Newest Boeing 737 Max takes first test flight
The largest version of Boeing’s 737 jet successfully had its first test flight Friday as the company looks to boost its offerings after multiple deadly crashes prompted concerns on technical issues and a prolonged grounding of its jets.
The Boeing 737 Max 10, designed to seat up to 230 people, took off from the Renton Municipal airport near Seattle shortly after 10 a.m. for a two-hour test flight, according to The Associated Press.
The AP reported that Boeing hopes that airlines will begin using the new plane, which is slightly larger than the Max jets currently in use, in 2023.
The Max 10 is designed to compete with European rival Airbus’s A321neo, which can seat up to 240, according to Reuters.
Boeing did not publicly release many details about the test flight Friday, though Reuters noted that the company will likely have to complete a tough safety certification process after smaller versions of the 737 Max jet were grounded for nearly two years.
The Max 8 and Max 9 planes were involved in crashes in October 2018 and March 2019 that killed a total of 346 people.
The Hill has reached out to Boeing for additional information on Friday’s test flight.
The Federal Aviation Administration (FAA) late last year cleared the Boeing 737 for service after the Chicago-based plane manufacturer was forced to implement several changes, including an overhaul of its flight-control software that was believed to have played a role in the crashes.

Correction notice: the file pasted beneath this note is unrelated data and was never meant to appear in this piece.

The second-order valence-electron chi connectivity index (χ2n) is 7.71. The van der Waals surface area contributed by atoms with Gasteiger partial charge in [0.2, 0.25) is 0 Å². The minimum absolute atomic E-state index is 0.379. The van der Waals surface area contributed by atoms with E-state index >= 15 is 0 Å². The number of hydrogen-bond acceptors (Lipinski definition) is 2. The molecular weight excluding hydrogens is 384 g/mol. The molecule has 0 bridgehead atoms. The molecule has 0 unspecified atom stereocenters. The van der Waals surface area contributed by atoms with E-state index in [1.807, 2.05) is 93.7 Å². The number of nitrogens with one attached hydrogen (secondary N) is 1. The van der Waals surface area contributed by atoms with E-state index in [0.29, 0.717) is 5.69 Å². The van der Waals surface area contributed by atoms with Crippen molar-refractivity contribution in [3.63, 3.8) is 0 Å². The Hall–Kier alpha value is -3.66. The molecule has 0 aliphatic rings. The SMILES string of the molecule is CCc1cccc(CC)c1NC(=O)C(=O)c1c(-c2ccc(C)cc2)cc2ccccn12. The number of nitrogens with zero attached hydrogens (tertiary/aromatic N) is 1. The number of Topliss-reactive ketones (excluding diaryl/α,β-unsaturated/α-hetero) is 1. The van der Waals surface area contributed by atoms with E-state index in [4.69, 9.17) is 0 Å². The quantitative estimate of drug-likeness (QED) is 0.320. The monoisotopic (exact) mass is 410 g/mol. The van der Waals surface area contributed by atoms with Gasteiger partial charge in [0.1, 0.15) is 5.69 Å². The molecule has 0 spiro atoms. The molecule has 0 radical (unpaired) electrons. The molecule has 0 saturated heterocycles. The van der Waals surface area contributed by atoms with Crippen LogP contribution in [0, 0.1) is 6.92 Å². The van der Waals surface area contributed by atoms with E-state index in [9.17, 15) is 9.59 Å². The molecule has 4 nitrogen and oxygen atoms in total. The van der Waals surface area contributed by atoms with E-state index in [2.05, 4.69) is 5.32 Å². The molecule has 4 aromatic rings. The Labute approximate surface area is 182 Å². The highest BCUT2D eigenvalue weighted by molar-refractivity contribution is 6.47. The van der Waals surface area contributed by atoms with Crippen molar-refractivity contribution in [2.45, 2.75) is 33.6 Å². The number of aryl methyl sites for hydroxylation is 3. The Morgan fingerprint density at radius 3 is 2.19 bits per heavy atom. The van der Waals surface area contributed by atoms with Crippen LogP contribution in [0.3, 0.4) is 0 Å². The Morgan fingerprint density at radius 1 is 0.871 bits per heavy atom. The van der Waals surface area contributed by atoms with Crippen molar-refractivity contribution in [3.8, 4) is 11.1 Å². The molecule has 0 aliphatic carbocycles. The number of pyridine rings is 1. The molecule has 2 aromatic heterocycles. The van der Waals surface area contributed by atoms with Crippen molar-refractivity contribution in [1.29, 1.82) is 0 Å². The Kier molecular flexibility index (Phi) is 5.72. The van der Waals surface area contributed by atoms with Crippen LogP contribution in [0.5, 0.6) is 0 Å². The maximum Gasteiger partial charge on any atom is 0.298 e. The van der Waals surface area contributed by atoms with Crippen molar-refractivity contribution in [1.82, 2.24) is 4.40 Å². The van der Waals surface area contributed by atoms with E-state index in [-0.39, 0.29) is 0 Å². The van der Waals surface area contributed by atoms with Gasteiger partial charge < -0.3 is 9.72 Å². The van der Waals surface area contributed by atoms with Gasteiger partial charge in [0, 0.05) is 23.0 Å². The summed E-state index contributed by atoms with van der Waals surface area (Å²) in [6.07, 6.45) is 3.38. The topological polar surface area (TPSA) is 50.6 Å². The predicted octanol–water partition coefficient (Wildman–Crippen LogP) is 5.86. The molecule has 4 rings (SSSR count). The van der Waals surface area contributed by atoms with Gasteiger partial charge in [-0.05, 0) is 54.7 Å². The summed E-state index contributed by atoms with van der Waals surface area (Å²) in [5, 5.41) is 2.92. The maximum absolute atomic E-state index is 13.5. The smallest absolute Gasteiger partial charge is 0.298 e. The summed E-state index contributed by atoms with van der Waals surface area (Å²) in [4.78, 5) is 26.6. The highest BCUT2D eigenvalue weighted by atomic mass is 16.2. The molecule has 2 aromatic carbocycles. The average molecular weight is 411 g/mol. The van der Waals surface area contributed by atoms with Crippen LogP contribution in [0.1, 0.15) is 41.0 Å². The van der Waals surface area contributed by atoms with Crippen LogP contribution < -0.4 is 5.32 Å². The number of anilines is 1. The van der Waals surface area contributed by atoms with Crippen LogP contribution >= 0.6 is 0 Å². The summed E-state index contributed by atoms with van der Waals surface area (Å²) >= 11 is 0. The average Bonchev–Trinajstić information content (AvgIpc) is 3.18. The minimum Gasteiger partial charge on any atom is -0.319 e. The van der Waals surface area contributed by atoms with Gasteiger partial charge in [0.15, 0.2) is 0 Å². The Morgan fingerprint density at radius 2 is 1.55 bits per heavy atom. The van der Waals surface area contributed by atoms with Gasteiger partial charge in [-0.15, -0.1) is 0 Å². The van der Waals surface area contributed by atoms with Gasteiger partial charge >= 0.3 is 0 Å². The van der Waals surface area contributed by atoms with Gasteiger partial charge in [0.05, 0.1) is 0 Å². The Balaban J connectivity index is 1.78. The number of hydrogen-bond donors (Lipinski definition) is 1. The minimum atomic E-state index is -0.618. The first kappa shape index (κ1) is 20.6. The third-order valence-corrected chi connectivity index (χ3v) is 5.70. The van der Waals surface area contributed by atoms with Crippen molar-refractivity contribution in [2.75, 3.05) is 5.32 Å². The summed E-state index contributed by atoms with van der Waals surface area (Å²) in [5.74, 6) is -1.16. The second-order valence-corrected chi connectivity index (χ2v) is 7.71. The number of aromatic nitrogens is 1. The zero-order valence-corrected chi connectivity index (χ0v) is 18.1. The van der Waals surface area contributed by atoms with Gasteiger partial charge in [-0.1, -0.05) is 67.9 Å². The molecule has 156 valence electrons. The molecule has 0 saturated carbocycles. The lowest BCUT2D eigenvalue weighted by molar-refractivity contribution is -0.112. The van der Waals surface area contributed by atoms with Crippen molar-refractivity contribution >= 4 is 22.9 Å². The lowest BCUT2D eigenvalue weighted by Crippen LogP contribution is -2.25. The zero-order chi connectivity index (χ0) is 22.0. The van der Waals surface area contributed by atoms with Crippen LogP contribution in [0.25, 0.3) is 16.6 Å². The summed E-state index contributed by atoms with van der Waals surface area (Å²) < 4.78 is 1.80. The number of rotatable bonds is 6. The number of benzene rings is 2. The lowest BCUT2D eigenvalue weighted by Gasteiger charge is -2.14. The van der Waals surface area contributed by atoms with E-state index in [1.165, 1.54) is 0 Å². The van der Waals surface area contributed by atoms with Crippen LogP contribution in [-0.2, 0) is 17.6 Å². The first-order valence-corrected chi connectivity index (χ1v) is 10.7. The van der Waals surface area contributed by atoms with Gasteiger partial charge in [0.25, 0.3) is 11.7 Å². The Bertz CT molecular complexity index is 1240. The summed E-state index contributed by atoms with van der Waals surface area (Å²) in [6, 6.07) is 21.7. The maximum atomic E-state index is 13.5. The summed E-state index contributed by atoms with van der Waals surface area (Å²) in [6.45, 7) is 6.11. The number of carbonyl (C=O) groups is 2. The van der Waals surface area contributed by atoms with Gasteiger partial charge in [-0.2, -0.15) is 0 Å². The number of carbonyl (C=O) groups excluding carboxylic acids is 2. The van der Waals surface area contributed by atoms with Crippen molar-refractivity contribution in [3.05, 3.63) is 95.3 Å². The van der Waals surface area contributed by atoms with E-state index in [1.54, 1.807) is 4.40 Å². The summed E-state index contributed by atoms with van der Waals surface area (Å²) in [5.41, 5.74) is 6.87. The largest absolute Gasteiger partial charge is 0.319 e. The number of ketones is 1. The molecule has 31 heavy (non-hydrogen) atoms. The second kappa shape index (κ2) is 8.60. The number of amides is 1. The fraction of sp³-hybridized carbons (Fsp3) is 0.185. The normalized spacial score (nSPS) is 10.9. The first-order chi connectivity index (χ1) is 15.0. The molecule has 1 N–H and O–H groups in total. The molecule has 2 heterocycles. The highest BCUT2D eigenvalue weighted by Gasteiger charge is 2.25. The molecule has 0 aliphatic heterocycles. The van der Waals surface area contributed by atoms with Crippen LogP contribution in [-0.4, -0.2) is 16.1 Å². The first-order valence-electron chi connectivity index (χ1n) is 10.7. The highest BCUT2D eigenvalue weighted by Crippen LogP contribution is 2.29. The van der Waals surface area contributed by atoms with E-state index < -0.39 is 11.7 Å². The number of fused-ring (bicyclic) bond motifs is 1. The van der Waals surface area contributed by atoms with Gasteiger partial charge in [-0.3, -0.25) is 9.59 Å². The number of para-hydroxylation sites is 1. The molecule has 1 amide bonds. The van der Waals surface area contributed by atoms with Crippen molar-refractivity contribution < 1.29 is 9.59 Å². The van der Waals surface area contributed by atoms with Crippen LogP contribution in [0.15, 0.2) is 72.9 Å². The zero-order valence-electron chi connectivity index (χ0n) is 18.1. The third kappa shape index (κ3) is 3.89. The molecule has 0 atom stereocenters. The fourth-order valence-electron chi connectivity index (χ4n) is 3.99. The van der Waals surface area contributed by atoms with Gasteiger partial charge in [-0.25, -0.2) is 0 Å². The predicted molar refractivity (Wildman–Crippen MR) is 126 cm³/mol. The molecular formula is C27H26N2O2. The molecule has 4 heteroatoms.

Prior to the FAA reauthorization, a House Transportation and Infrastructure Committee report published in September following an 18-month investigation into the crashes found “repeated and serious failures by both The Boeing Company (Boeing) and the Federal Aviation Administration (FAA) during the 737 Max’s design process.”
The lawmakers largely attributed the failures to Boeing’s race to compete with Airbus.
The 20-month grounding of the planes, as well as reduced demands for flights amid the coronavirus pandemic, resulted in $8.4 billion in losses for Boeing in 2020, according to the AP.
About 100 Max jets were grounded for several weeks this year due to unrelated technical issues with electrical grounding of cockpit instruments.
Last month, House Transportation Committee Chairman Peter DeFazio (D-Ore.) and Rep. Rick Larsen (D-Wash.), chairman of the Transportation Subcommittee on Aviation, requested additional information from Boeing and the FAA following reports of electrical problems, foreign objects in debris of newly manufactured aircraft and other quality control issues associated with the Boeing 737 Max and 787 Dreamliner jets.
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